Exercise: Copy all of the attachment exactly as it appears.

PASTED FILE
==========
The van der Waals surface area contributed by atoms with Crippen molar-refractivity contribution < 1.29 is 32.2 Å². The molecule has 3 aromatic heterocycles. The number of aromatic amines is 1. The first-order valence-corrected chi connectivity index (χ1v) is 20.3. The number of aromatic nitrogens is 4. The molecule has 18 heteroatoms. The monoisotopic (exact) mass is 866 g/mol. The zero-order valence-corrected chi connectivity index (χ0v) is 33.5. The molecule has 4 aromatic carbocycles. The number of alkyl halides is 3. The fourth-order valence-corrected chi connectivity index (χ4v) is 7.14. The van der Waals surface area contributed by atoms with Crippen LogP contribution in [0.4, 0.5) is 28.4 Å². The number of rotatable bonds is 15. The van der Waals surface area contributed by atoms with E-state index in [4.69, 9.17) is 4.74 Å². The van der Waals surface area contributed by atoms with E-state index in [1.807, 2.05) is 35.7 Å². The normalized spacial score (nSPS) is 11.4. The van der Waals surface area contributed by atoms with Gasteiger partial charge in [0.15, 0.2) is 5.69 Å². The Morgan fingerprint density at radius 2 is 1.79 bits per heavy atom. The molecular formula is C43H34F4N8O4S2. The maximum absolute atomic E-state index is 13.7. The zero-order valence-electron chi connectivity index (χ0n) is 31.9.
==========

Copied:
The van der Waals surface area contributed by atoms with Crippen molar-refractivity contribution < 1.29 is 32.2 Å². The molecule has 3 aromatic heterocycles. The number of aromatic amines is 1. The first-order valence-corrected chi connectivity index (χ1v) is 20.3. The number of aromatic nitrogens is 4. The molecule has 18 heteroatoms. The monoisotopic (exact) mass is 866 g/mol. The zero-order valence-corrected chi connectivity index (χ0v) is 33.5. The molecule has 4 aromatic carbocycles. The number of alkyl halides is 3. The fourth-order valence-corrected chi connectivity index (χ4v) is 7.14. The van der Waals surface area contributed by atoms with Crippen LogP contribution in [0.4, 0.5) is 28.4 Å². The number of rotatable bonds is 15. The van der Waals surface area contributed by atoms with E-state index in [4.69, 9.17) is 4.74 Å². The van der Waals surface area contributed by atoms with E-state index in [1.807, 2.05) is 35.7 Å². The normalized spacial score (nSPS) is 11.4. The van der Waals surface area contributed by atoms with Gasteiger partial charge in [0.15, 0.2) is 5.69 Å². The Morgan fingerprint density at radius 2 is 1.79 bits per heavy atom. The molecular formula is C43H34F4N8O4S2. The maximum absolute atomic E-state index is 13.7. The zero-order valence-electron chi connectivity index (χ0n) is 31.9.